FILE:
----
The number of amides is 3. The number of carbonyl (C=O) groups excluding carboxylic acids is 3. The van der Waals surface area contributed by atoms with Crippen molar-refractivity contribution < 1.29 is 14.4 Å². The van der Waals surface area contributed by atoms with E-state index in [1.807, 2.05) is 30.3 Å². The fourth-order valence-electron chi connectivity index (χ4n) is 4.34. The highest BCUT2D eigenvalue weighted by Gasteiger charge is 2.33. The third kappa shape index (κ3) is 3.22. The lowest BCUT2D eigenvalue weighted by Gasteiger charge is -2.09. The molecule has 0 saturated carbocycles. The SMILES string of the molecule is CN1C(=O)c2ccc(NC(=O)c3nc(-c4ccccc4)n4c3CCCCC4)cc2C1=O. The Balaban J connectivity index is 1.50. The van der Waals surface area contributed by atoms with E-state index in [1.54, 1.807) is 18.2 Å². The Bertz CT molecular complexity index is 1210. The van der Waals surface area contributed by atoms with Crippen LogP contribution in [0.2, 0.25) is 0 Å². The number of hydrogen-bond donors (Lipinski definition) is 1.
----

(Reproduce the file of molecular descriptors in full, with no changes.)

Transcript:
The number of amides is 3. The number of carbonyl (C=O) groups excluding carboxylic acids is 3. The van der Waals surface area contributed by atoms with Crippen molar-refractivity contribution < 1.29 is 14.4 Å². The van der Waals surface area contributed by atoms with E-state index in [1.807, 2.05) is 30.3 Å². The fourth-order valence-electron chi connectivity index (χ4n) is 4.34. The highest BCUT2D eigenvalue weighted by Gasteiger charge is 2.33. The third kappa shape index (κ3) is 3.22. The lowest BCUT2D eigenvalue weighted by Gasteiger charge is -2.09. The molecule has 0 saturated carbocycles. The SMILES string of the molecule is CN1C(=O)c2ccc(NC(=O)c3nc(-c4ccccc4)n4c3CCCCC4)cc2C1=O. The Balaban J connectivity index is 1.50. The van der Waals surface area contributed by atoms with E-state index in [1.54, 1.807) is 18.2 Å². The Bertz CT molecular complexity index is 1210. The van der Waals surface area contributed by atoms with Crippen LogP contribution in [0.2, 0.25) is 0 Å². The number of hydrogen-bond donors (Lipinski definition) is 1.